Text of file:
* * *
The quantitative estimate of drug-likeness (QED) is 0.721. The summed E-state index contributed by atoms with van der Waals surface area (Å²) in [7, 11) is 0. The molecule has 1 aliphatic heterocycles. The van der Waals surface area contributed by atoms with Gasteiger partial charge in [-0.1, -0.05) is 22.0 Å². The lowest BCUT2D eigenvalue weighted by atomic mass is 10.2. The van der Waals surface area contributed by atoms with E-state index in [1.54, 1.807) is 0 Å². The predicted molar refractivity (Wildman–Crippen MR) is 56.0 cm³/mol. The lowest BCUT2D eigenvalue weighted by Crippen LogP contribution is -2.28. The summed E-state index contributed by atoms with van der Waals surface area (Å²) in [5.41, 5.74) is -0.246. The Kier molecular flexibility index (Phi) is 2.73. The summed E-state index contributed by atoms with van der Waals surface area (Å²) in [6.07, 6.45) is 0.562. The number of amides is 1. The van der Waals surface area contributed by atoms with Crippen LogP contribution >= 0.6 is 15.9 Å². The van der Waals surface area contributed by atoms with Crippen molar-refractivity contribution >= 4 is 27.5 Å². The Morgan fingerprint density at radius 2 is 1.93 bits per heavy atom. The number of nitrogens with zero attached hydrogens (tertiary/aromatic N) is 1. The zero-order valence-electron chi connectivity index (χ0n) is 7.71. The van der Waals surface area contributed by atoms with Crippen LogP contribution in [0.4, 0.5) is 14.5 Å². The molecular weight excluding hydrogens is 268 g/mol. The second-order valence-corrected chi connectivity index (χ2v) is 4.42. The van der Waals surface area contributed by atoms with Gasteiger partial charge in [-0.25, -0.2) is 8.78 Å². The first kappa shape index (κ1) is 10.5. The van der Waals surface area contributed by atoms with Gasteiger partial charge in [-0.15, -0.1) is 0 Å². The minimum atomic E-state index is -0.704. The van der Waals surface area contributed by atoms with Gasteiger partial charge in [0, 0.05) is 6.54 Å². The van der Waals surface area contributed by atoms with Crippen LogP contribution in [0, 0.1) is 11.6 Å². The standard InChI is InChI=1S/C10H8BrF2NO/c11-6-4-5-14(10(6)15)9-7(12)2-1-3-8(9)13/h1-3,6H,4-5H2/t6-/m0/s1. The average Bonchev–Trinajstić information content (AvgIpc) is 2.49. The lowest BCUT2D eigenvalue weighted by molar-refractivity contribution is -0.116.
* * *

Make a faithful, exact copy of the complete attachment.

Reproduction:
The quantitative estimate of drug-likeness (QED) is 0.721. The summed E-state index contributed by atoms with van der Waals surface area (Å²) in [7, 11) is 0. The molecule has 1 aliphatic heterocycles. The van der Waals surface area contributed by atoms with Gasteiger partial charge in [-0.1, -0.05) is 22.0 Å². The lowest BCUT2D eigenvalue weighted by atomic mass is 10.2. The van der Waals surface area contributed by atoms with E-state index in [1.54, 1.807) is 0 Å². The predicted molar refractivity (Wildman–Crippen MR) is 56.0 cm³/mol. The lowest BCUT2D eigenvalue weighted by Crippen LogP contribution is -2.28. The summed E-state index contributed by atoms with van der Waals surface area (Å²) in [5.41, 5.74) is -0.246. The Kier molecular flexibility index (Phi) is 2.73. The summed E-state index contributed by atoms with van der Waals surface area (Å²) in [6.07, 6.45) is 0.562. The number of amides is 1. The van der Waals surface area contributed by atoms with Crippen LogP contribution >= 0.6 is 15.9 Å². The van der Waals surface area contributed by atoms with Crippen molar-refractivity contribution >= 4 is 27.5 Å². The Morgan fingerprint density at radius 2 is 1.93 bits per heavy atom. The number of nitrogens with zero attached hydrogens (tertiary/aromatic N) is 1. The zero-order valence-electron chi connectivity index (χ0n) is 7.71. The van der Waals surface area contributed by atoms with Crippen LogP contribution in [0.4, 0.5) is 14.5 Å². The molecular weight excluding hydrogens is 268 g/mol. The second-order valence-corrected chi connectivity index (χ2v) is 4.42. The van der Waals surface area contributed by atoms with Gasteiger partial charge in [-0.25, -0.2) is 8.78 Å². The first kappa shape index (κ1) is 10.5. The van der Waals surface area contributed by atoms with Gasteiger partial charge in [-0.15, -0.1) is 0 Å². The minimum atomic E-state index is -0.704. The van der Waals surface area contributed by atoms with Gasteiger partial charge in [0, 0.05) is 6.54 Å². The van der Waals surface area contributed by atoms with Crippen LogP contribution in [0, 0.1) is 11.6 Å². The standard InChI is InChI=1S/C10H8BrF2NO/c11-6-4-5-14(10(6)15)9-7(12)2-1-3-8(9)13/h1-3,6H,4-5H2/t6-/m0/s1. The average Bonchev–Trinajstić information content (AvgIpc) is 2.49. The lowest BCUT2D eigenvalue weighted by molar-refractivity contribution is -0.116.